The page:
- 1 Project Plan
- 2 Logic Model
- 3 Media
- 4 Log
OSE - Guatemala - Ingenio Santa Ana Proposal.pdf
This is the development plan written in Q3 2012 for the rest of the year and the first half of 2013. As developments progress, it will be updated.
- Manuel's Land - Guatemalan Village Site - Flickr
- November 3rd Update - Flickr
- October 17th Update - Flickr
- September 27th Update - Flickr
LifeTrac Replication 01
- https://www.youtube.com/watch?v=MtFs8KzNN44&feature=g-upl - PowerCube remount (@32x)
- https://www.youtube.com/watch?v=ul2M6y5MfjE&feature=g-upl - PowerCube unmount (@16x)
- https://www.youtube.com/watch?v=qI2lptqgV5Q&feature=g-upl - First drive (@32x)
- https://www.youtube.com/watch?v=eGJIiHs9UMM&feature=g-upl - Loader arm in operation (@16x)
- https://www.youtube.com/watch?v=nDznPgXqxCI&feature=g-upl - 1hr of work on Loader Arm (@62x)
- https://www.youtube.com/watch?v=_af2IAESwhU&feature=g-upl - Brief recap of the PowerCube
LifeTrac Replication 01
- Ingenio Santa Ana - Wheel CAD
- Detalle de Bufa 01
- Detalle de Bufa 02
- Detalle de Eje
- Detalle de Power Cube
- Detalle de Soporte de Motor Hidraulico
- Detalle de Soporte Power Cube
- Detalles de Engranaje, Bushing, Esparrago, Cuna
March 3, 2013
Just checking in about a couple of things. We got contacted by someone from a Korean channel about coming down and doing a segment on our replication efforts. They did it kind of last minute, so it's not a guarantee that the guys at the mill will be able to squeeze in some time, we're still checking. I did talk with Andres though, expressed continued interest in that and checking to see if it will be possible to have them when the Koreans want to come. The zafra ends in May, so any of your own plans for filming are probably best worked around that time.
The Koreans also told me Factor eFarm closed? What's the status over with you guys?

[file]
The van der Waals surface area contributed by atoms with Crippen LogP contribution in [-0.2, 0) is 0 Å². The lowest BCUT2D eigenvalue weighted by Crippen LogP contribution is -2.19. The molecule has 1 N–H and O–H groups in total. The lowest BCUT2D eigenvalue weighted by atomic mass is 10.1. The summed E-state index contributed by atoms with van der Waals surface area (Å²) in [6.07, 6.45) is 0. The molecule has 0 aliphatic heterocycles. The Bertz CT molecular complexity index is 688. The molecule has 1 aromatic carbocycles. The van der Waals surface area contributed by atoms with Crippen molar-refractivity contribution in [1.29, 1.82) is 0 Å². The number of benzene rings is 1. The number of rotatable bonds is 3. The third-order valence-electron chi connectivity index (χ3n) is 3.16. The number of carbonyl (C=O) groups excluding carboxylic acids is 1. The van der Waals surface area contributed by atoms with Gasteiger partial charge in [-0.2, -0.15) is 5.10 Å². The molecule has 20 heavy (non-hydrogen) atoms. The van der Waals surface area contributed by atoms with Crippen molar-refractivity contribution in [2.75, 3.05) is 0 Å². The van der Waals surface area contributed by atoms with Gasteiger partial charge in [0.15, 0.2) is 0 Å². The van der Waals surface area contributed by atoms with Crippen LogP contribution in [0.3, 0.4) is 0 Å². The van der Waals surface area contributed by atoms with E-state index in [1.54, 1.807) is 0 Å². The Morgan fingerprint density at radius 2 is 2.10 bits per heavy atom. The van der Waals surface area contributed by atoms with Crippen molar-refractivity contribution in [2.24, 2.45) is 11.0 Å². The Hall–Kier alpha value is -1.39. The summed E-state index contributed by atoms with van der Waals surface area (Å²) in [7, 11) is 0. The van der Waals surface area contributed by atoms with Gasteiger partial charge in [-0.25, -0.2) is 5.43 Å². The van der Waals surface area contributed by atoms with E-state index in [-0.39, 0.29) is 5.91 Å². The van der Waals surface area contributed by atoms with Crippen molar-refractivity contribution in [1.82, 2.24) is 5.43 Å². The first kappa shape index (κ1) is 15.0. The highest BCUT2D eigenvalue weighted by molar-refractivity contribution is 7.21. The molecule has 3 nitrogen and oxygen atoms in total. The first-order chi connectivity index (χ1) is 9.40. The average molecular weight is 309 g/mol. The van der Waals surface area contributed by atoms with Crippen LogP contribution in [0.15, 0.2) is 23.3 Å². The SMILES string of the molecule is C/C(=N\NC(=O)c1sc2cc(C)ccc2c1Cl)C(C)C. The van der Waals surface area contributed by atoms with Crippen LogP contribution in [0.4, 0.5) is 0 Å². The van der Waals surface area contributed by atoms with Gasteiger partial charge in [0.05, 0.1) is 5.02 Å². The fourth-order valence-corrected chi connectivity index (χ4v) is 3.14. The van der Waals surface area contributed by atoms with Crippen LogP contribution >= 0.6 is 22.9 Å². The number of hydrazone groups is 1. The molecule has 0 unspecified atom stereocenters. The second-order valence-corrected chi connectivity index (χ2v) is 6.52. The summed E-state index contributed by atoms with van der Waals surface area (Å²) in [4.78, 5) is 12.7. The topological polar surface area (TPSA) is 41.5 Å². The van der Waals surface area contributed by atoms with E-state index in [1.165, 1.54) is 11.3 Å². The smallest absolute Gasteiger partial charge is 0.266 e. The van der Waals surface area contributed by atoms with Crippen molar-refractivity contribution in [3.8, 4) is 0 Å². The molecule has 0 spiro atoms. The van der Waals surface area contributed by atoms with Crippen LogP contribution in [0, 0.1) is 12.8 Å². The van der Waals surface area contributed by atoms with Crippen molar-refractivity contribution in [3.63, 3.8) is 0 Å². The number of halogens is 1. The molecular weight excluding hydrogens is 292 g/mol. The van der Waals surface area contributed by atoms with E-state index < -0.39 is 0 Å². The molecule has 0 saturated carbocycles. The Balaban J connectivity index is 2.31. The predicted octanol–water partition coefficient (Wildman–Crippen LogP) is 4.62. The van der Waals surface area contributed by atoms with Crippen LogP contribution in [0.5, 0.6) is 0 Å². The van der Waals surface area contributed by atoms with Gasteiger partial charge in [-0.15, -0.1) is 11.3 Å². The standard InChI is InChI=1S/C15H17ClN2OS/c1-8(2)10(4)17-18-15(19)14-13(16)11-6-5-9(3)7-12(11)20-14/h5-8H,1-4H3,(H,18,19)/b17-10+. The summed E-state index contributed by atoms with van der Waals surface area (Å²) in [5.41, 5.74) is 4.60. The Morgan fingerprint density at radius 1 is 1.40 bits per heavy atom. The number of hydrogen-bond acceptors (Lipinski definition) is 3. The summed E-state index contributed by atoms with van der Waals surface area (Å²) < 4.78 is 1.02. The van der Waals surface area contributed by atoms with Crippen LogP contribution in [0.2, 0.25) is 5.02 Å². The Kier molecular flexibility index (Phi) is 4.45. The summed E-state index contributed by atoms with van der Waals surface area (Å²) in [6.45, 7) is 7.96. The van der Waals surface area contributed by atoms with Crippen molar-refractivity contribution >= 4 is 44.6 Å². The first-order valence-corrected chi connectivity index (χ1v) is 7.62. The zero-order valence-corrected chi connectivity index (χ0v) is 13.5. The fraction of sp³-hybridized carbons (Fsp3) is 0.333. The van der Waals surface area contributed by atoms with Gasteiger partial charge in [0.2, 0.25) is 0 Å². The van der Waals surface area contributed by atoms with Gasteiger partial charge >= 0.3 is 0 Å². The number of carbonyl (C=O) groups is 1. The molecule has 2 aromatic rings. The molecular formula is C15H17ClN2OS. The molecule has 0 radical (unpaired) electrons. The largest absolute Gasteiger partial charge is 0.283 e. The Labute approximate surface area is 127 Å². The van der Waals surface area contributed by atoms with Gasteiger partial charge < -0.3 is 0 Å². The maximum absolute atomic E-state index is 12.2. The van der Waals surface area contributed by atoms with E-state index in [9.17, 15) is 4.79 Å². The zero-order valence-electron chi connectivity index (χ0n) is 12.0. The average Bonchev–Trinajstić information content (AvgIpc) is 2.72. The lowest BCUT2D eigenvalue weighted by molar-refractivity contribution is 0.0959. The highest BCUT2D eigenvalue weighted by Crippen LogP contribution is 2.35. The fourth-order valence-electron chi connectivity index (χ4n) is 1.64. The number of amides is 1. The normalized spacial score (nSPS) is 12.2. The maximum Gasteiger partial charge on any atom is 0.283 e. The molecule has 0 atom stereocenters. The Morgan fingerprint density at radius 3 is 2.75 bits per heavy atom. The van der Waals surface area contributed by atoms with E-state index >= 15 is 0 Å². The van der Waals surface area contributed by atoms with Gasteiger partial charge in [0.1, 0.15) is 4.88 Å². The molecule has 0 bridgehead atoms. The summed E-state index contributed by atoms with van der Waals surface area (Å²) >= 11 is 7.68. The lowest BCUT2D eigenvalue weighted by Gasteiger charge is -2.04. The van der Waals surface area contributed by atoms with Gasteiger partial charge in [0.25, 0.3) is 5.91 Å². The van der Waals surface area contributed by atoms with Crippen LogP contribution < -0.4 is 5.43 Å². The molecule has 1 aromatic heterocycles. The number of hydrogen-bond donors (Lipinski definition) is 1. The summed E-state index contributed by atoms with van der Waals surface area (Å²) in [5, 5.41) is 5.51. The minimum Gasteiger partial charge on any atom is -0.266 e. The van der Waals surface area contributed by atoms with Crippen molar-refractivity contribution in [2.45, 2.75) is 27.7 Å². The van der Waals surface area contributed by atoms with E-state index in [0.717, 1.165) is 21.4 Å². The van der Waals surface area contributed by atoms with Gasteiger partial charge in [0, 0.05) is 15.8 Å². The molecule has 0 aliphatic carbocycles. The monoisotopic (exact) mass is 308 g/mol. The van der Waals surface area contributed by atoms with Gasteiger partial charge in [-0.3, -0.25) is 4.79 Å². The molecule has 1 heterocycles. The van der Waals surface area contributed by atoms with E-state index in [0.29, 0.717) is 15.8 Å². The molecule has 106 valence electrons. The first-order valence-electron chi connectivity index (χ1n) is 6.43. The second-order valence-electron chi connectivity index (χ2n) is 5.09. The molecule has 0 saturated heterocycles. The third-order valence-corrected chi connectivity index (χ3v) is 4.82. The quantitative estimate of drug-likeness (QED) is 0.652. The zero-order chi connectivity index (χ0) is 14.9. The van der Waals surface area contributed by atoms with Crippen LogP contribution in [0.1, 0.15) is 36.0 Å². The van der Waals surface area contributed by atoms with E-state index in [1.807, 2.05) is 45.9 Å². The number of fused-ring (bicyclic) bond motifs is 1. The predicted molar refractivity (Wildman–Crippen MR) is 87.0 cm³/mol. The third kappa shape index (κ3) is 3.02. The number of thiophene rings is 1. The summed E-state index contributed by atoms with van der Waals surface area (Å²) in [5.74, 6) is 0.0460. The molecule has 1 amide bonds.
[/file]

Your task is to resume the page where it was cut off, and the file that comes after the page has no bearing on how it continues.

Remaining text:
Be well, Manuel
November 5, 2012
Awesome. A few briefs,
1. Logic Model: I never actually did comment in detail, but how you mapped it looks great. It all looks perfect, but for a couple of minor comments.
a) the Technology-Transfer Institute (with the gov. and the gov. of Taiwan) is on hold on their part until further notice (it was a separate, independent group). I was going to be a designer/advisor to that project and execution is not really in my hands, and as often happens when several large slow institutions try to do something together. It could start in 6m, 1yr, or never - so I would just scratch it from the Model for now, I need to learn to not prematurely disseminate information that could not materialize beyond my control.
b) Santa Ana will also be involved in some initial training, which will then realistically spread robustly to the villages (which ties in nicely to the OSE Campuses, more below)
2. TEDxMadrid video: @Aaron, you did a great job! It's nice that the 10min allowed you to go into a bit more detail and also do a substantial update since Marcin's talk. Thanks for the nice blurb about our efforts at the end.